The Amber Amulet, by Craig Silvey

Dear Sir/Ma’am,
Please find enclosed this AMBER AMULET. That must sound unusual to a citizen, but you will have to trust me on this count because the science is too detailed for me to outline here. All you need to know is that the AMBER AMULET will eliminate your unhappiness by counter-acting it with POSITIVE ENERGY. This should see you straight. Fear not, you are in safe hands now.
Take care,
The Masked Avenger.

The Amber Amulet

By day Liam McKenzie is an average twelve year old schoolboy. At night he patrols his neighbourhood as the Masked Avenger – a superhero with powers so potent not even he comprehends their extent. His sidekick is his dog, Richie the Power Beagle. Together they keep peace in the neighborhood. Squeaky gate? No problem for the Masked Avenger. Forgotten rubbish bins? Yep – he can fix that too. A flat tyre? He can’t fix it but he can alert the owner of the vehicle without compromising his identity. But the lady at the end of the street is a challenging case. She is, he senses, deeply sad. He will have to dig deep into his reserves of power to fix this one.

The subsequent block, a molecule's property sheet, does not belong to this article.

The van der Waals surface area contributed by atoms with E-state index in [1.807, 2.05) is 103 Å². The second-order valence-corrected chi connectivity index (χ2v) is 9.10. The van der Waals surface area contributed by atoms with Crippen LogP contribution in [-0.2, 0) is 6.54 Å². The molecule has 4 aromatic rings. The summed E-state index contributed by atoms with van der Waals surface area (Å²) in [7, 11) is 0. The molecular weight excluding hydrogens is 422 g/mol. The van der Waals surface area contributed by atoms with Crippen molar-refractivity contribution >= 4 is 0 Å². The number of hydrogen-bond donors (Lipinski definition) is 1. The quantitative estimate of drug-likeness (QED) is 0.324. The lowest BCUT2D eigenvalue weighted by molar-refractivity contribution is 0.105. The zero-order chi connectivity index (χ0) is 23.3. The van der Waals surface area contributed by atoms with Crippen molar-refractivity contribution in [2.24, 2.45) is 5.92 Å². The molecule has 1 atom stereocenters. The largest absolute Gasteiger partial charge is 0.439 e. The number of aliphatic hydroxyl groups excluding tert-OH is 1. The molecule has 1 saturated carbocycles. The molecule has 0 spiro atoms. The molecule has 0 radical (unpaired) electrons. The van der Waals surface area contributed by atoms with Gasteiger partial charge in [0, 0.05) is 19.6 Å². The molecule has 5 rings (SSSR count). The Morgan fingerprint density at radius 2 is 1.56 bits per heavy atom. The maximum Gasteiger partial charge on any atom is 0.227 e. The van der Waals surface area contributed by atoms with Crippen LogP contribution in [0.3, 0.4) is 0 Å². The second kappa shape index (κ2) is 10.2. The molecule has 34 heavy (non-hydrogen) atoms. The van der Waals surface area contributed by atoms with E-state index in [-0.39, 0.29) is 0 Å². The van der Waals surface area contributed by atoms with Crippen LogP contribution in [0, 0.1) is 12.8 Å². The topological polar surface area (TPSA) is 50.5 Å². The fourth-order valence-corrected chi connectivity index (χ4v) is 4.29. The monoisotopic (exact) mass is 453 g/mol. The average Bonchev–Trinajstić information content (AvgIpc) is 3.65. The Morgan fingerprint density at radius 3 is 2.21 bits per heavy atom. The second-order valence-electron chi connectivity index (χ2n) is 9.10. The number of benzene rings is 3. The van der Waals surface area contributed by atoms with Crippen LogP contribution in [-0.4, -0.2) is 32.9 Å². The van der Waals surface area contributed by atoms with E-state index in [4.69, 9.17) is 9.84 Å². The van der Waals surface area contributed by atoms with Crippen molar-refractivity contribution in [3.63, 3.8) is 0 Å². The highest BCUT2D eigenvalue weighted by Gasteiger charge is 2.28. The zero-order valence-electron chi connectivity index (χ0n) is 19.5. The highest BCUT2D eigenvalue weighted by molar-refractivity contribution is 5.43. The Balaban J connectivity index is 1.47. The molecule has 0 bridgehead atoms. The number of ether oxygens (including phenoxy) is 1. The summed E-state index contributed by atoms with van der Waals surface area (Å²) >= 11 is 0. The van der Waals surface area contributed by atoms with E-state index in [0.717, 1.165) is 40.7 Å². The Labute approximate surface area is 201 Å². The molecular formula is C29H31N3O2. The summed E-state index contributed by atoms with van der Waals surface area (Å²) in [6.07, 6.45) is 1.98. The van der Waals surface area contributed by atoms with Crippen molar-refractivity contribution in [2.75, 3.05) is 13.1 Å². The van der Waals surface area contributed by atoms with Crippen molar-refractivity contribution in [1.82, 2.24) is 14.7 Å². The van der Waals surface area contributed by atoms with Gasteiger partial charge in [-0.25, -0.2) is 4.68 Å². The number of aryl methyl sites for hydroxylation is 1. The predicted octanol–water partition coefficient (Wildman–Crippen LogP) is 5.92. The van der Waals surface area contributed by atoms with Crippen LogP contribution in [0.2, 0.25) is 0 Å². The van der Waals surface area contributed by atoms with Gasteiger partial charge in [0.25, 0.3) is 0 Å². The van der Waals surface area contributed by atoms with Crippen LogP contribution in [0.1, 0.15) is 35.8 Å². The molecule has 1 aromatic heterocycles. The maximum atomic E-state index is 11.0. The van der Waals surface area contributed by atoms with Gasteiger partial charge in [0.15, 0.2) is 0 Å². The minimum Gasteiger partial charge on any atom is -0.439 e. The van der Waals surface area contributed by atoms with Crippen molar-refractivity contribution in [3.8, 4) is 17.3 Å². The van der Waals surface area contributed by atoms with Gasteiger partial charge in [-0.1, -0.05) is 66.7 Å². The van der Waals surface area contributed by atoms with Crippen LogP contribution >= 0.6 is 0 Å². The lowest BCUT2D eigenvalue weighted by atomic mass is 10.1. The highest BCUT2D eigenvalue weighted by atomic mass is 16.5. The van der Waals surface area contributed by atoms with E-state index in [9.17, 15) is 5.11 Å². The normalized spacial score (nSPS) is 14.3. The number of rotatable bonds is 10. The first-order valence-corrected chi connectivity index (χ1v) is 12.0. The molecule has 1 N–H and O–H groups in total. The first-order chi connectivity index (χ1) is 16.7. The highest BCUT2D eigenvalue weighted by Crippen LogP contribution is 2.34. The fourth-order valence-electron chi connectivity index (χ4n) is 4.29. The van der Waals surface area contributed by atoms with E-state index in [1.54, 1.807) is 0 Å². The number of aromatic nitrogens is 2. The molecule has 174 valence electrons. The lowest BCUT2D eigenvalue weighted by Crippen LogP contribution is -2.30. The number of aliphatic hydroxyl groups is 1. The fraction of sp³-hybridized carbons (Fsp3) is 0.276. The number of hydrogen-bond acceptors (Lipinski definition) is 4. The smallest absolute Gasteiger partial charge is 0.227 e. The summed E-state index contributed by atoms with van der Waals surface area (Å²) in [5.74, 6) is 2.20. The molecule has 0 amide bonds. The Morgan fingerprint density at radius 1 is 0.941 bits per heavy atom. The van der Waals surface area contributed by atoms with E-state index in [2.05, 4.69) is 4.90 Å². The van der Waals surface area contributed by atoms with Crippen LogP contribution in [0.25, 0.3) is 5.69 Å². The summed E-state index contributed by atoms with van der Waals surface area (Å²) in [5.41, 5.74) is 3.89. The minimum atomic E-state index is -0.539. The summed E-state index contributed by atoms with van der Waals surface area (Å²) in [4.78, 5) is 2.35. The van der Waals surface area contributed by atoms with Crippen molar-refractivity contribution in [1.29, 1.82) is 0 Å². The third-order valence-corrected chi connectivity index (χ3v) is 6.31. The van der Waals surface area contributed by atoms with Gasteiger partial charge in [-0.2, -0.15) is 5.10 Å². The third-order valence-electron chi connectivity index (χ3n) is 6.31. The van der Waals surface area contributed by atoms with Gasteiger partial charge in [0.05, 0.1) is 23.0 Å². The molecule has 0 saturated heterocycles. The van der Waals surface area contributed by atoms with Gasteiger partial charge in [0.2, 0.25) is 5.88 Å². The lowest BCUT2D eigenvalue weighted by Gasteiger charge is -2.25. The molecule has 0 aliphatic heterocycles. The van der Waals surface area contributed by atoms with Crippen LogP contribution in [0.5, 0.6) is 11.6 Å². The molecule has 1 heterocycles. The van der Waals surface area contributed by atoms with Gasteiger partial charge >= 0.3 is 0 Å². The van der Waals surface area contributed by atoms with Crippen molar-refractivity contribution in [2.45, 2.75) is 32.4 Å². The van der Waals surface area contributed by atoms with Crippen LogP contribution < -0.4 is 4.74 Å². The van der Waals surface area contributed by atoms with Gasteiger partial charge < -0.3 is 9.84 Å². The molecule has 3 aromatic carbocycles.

The Amber Amulet is a gem. In small format hard cover, with a delightful cover, it is a treasure just to hold and to look at. The story is short and simple, but very clever. Blending the feel of a comic book with the reality of a story about a kid who is a bit lonely himself, yet manages to tackle this with his generosity and his imagination. Internal illustrations by Sonia Martinez (who also illustrated Silvey’s picture book The World According to Warren) are a combination of collage and sketches, also reminiscent of classic comic book advertising and design.

Suitable for any age – from children through to adult – The Amber Amulet is a delight.

The Amber Amulet, by Craig Silvey
Allen & Uniwn, 2012
ISBN 9781742379982

Available in good bookstores or online.

Jasper Jones, by Craig Silvey